Management failings at the Mid-Staffordshire NHS Trust

Following the release of The Francis Inquiry Report, the inquiry chairman, Robert Francis QC, said "fundamental change" is needed to prevent the public losing confidence in the NHS. He has made 290 recommendations aimed at ensuring patients are put first.


In response to the report, Petra Wilton, Director of Strategy and External Affairs at the Chartered Management Institute, has called for an overhaul of the current management structure within the NHS with some strong recommendations for the future. She said:


“The Francis Inquiry Report has today exposed the depth of the catastrophic management failings at the Mid Staffordshire NHS Trust.  It is clear that poor management standards and senior management failings led to hundreds of unnecessary patient deaths.  It has highlighted that bad management, when it comes to the NHS, really can cost lives.  Urgent action is needed to ensure those working in management positions across the health service have the skills and training needed to bring about the necessary improvements in patient care.


“It’s clear from the report that there was a dangerous separation between the senior management teams and those providing frontline care, which created a blame culture within the hospital with staff feeling under-valued, unsupported and in fear of reprisals if issues were brought to light.


“There is a huge need to encourage staff to be more open and there has to be a sense of accountability at all levels to stop such inexcusable mistakes being made again. Whilst more regular and wider monitoring is welcomed by many, it is also essential that managers have the training and support needed to meet the standards expected.  Independent inspections can play a key role in raising standards, but it is critical that the need to meet targets does not continue to cloud core objectives such as staff wellbeing and patient care.


“It is vital that the report recognises the importance of building skills and performance against professional management standards and ensures that all staff, whether clinicians or managers, are encouraged to get qualified and recognised for their management skills.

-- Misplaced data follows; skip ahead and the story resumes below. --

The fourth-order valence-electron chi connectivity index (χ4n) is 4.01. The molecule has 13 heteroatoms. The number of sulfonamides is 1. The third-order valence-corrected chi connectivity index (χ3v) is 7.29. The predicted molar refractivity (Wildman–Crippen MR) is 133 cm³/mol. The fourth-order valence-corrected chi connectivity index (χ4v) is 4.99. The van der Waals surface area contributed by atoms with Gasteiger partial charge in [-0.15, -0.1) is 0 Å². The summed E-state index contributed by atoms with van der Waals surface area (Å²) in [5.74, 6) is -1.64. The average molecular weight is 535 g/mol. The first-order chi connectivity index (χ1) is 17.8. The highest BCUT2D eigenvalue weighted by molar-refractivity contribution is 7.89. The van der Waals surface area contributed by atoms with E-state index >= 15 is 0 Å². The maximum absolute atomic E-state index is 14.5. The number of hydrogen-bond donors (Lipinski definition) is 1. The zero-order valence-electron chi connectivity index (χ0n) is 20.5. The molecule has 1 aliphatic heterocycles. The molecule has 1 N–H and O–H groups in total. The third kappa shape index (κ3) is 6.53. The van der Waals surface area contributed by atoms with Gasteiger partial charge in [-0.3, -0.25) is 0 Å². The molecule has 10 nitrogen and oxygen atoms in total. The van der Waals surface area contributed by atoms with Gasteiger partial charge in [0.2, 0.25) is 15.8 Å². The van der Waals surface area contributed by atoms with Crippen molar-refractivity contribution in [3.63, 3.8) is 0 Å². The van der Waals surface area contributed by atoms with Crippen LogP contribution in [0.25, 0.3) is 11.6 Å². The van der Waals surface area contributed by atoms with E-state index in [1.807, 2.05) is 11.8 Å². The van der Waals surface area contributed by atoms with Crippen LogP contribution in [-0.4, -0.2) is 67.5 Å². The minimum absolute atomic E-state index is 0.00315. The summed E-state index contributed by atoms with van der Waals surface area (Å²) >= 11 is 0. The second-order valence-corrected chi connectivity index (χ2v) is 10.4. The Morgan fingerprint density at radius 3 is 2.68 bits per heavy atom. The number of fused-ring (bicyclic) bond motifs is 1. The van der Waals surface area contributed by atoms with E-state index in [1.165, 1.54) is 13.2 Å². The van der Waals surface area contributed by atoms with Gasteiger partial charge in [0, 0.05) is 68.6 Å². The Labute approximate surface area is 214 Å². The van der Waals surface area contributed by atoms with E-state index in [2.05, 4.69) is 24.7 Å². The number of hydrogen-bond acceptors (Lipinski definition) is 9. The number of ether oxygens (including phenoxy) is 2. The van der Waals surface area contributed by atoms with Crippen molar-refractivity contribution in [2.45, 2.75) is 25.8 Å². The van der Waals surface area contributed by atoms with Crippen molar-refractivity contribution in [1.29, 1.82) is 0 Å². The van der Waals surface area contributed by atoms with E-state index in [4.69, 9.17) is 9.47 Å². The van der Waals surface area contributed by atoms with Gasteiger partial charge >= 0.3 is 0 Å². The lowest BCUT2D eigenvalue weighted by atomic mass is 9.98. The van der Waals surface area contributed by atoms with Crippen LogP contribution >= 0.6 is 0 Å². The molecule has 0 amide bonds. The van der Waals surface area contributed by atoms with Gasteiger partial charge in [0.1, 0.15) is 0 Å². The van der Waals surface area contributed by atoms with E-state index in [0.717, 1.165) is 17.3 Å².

The report comes against a backdrop of figures showing that just 1 in 5 managers in the UK are professionally qualified.  Yet 9 out of 10 say management qualifications and training improves their performance and that of the teams they manage.” 


-ends –


For further information, interviews and case studies, contact:

Elizabeth Porter on 0207 010 0851 or

Laura Bates on 0207 010 0817 or



  • CMI is the only chartered professional body dedicated to raising standards of management and leadership across all sectors of UK commerce and industry. CMI is the founder of the National Occupational Standards for Management and Leadership and sets the standards that others follow
  • By setting minimum professional standards – built into our qualifications, membership criteria and learning resources – we recognise individual capability and give employers confidence in their managers’ performance
  • As a membership organisation, CMI has also been providing forward-thinking advice and support to individuals and businesses, for more than 50 years. As the only organisation to offer qualifications from Level 2 (GCSE) to Level 8 (PhD), CMI is committed to equipping individuals with the skills and knowledge to be exceptional managers and leaders
  • Qualifications and accreditations such as Chartered Manager, combined with products such as CMI’s Continuous Professional Development scheme and the online support resource, ManagementKnow, support the development of management and leadership excellence across the UK
  • Through in-depth research and policy surveys of its 100,000 individual and 450 corporate members, CMI maintains its position as the premier authority on key management and leadership issues